Here’s a picture of Mahatma Gandhi. I took it while I was in London and shared it to Pixabay, the photo sharing service. You’re free to download it from here if you’d like to. Mr Gandhi sits in a typical meditation pose that’s different from my own. I tend to be at the pillow end of my bed with my back supported by the headboard, legs slightly bent. In the olden days I used a slightly sloped meditation stool but poorly knees put pay to that! I sold it on Ebay and hope it’s being put to good use by its purchaser.
I reckon that I’ve been meditating for a good fifteen years on and off, starting with an eight week Mindfulness Based Stress Reduction (MBSR) course run by my employer. It took a bit of commitment and effort but was truly worth it. I’d totally recommend a face to face course but recognise that these can be pricy, inaccessible or inconvenient for some people. So I’ve done a little Google Search and found a totally free online course by Palouse Mindfulness just in case anyone is interested. There’s an online student community so that you wouldn’t have to be left completely without support.
My practice was very rigid for a time. I sat in a prescribed place, at the same time of day for forty five minutes. Every so often it would tail off. Like other people these periods of absence from practice helped me to identify its worth. I felt more resilient and calm when a period of daily meditation was integrated into my life.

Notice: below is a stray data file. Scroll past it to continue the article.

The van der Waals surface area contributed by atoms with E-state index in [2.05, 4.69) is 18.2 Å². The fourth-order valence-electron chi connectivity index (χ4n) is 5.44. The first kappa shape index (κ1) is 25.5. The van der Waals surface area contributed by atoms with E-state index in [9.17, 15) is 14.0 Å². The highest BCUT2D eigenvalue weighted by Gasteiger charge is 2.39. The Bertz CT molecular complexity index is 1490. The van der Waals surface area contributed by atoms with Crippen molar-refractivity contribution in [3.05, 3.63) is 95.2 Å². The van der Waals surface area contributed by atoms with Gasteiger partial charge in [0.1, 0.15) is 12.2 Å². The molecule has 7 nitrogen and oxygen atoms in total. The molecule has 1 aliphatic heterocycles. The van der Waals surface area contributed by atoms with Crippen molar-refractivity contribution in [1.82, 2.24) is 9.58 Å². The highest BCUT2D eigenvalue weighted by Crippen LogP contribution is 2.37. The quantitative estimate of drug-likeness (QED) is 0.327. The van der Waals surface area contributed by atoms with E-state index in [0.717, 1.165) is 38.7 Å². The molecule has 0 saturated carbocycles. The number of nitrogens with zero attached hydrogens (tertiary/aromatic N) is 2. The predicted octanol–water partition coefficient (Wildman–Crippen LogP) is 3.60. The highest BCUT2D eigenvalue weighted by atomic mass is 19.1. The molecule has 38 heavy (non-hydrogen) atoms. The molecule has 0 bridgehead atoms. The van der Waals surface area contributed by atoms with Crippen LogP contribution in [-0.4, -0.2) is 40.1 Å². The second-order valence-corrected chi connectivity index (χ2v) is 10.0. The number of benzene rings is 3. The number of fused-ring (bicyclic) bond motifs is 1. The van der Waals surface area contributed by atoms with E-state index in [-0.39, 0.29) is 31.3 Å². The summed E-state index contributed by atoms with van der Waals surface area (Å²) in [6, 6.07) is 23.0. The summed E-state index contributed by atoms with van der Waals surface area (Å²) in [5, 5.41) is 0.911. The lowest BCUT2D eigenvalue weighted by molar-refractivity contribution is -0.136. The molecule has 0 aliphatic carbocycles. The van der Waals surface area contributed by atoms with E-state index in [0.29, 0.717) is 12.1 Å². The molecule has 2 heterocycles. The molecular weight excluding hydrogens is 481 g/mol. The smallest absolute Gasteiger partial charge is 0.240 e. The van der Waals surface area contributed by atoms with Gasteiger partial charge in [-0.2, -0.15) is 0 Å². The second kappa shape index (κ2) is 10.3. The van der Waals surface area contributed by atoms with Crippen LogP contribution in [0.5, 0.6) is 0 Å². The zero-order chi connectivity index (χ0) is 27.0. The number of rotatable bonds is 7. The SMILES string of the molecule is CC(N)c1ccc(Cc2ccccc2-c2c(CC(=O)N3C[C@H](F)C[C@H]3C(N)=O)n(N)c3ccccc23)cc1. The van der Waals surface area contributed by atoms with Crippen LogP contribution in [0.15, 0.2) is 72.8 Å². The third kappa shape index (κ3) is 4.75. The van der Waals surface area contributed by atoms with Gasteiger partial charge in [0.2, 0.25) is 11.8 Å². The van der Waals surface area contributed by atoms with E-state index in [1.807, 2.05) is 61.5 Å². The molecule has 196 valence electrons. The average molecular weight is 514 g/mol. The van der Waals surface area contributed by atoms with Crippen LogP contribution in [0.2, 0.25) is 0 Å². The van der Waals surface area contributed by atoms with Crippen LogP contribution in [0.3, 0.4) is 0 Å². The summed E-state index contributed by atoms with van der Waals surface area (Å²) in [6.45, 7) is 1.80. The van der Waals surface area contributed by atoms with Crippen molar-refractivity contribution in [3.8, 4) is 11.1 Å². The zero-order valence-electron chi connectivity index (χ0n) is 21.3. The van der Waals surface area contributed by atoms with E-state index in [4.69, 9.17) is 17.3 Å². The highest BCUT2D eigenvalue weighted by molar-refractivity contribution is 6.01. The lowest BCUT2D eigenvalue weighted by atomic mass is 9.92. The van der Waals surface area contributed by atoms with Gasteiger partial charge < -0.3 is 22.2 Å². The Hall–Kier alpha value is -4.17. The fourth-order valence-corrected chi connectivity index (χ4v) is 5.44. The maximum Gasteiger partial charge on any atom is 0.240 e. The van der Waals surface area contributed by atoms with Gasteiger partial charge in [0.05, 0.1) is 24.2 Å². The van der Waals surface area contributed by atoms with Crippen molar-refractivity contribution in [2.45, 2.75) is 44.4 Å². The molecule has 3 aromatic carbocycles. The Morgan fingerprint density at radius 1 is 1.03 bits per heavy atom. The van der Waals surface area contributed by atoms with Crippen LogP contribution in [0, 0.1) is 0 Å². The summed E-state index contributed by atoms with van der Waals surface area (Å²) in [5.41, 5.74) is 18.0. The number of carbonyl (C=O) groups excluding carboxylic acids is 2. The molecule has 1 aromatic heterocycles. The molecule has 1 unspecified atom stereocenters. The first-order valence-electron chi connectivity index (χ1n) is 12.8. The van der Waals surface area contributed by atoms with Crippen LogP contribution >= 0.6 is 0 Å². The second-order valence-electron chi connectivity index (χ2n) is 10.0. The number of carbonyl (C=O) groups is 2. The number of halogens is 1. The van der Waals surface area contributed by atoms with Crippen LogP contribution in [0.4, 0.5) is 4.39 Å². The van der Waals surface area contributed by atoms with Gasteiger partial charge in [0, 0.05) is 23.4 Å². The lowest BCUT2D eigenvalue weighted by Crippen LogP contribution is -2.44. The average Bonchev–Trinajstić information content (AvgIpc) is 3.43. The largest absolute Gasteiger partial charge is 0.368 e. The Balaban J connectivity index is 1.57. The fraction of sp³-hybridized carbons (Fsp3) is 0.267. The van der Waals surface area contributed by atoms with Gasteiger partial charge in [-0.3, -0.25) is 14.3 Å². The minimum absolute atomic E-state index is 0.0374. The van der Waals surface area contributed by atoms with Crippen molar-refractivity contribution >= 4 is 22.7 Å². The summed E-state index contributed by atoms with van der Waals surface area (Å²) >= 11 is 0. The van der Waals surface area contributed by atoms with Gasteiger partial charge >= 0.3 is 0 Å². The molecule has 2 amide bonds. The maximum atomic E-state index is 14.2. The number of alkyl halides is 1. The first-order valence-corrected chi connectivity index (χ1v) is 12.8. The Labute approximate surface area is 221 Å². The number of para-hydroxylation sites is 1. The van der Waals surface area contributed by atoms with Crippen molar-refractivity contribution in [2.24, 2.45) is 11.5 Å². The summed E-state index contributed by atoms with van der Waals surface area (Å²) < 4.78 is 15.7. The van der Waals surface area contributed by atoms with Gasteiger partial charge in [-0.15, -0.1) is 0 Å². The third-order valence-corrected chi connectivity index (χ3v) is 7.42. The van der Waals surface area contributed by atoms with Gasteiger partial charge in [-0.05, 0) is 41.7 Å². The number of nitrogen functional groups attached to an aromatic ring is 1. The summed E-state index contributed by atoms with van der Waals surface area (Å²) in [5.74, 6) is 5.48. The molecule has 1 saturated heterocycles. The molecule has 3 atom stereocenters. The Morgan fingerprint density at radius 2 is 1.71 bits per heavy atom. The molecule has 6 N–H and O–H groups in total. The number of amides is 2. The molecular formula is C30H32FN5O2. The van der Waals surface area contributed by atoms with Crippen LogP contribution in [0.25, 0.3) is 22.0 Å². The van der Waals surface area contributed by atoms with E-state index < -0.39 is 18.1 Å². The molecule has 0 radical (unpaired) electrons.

I’ve moved away from MBSR over the years and tried all sorts. I’ve meditated to the sound of a fan and theta waves, listened to the ‘I am that I am’ meditation by the late Dr Wayne Dyer, used the excellent Headspace app because it was made freely available to NHS employees during the COVID-19 crisis. Until recently I settled on sitting in silence for 30 minutes with just a timer. I’ve now shed that too.
I now practice early in the morning for as long as I feel inclined. No timer, nothing! Instead of watching those thoughts that pass through my head with judgment I’m much more accepting of them. But the major breakthrough is that I want to meditate. For years it was a bit of a chore. It isn’t anymore.